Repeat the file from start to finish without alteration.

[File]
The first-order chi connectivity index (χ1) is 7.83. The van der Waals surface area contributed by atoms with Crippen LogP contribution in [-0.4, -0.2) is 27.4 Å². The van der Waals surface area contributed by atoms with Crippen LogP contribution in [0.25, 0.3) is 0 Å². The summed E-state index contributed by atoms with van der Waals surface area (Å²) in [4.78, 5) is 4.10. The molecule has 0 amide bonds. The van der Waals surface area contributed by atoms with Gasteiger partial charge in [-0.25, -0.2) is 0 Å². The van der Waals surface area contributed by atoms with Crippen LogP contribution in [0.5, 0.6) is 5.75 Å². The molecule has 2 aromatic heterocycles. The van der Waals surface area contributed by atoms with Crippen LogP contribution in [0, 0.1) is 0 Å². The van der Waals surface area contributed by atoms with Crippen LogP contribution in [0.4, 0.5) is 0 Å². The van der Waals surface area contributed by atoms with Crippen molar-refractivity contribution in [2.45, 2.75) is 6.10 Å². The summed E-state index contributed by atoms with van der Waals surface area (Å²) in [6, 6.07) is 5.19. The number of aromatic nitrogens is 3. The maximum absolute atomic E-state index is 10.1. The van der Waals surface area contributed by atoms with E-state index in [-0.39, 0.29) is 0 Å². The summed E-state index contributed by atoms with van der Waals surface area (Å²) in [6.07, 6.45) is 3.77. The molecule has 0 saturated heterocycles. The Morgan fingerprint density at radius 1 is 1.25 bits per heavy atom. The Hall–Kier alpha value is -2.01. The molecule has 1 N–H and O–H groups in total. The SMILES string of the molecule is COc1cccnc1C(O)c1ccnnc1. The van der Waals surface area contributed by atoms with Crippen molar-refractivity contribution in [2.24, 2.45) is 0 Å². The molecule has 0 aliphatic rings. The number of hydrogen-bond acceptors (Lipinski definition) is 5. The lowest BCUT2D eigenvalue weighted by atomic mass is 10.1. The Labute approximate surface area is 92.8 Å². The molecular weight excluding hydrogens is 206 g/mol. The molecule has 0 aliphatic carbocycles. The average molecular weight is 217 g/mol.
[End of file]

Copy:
The first-order chi connectivity index (χ1) is 7.83. The van der Waals surface area contributed by atoms with Crippen LogP contribution in [-0.4, -0.2) is 27.4 Å². The van der Waals surface area contributed by atoms with Crippen LogP contribution in [0.25, 0.3) is 0 Å². The summed E-state index contributed by atoms with van der Waals surface area (Å²) in [4.78, 5) is 4.10. The molecule has 0 amide bonds. The van der Waals surface area contributed by atoms with Gasteiger partial charge in [-0.25, -0.2) is 0 Å². The van der Waals surface area contributed by atoms with Crippen LogP contribution in [0.5, 0.6) is 5.75 Å². The molecule has 2 aromatic heterocycles. The van der Waals surface area contributed by atoms with Crippen LogP contribution in [0, 0.1) is 0 Å². The van der Waals surface area contributed by atoms with Crippen LogP contribution in [0.4, 0.5) is 0 Å². The van der Waals surface area contributed by atoms with Crippen molar-refractivity contribution in [2.45, 2.75) is 6.10 Å². The summed E-state index contributed by atoms with van der Waals surface area (Å²) in [6, 6.07) is 5.19. The number of aromatic nitrogens is 3. The maximum absolute atomic E-state index is 10.1. The van der Waals surface area contributed by atoms with E-state index in [-0.39, 0.29) is 0 Å². The summed E-state index contributed by atoms with van der Waals surface area (Å²) in [6.07, 6.45) is 3.77. The molecule has 0 saturated heterocycles. The Morgan fingerprint density at radius 1 is 1.25 bits per heavy atom. The Hall–Kier alpha value is -2.01. The molecule has 1 N–H and O–H groups in total. The SMILES string of the molecule is COc1cccnc1C(O)c1ccnnc1. The van der Waals surface area contributed by atoms with Crippen molar-refractivity contribution in [2.24, 2.45) is 0 Å². The molecule has 0 aliphatic rings. The number of hydrogen-bond acceptors (Lipinski definition) is 5. The lowest BCUT2D eigenvalue weighted by atomic mass is 10.1. The Labute approximate surface area is 92.8 Å². The molecular weight excluding hydrogens is 206 g/mol. The molecule has 0 aliphatic carbocycles. The average molecular weight is 217 g/mol.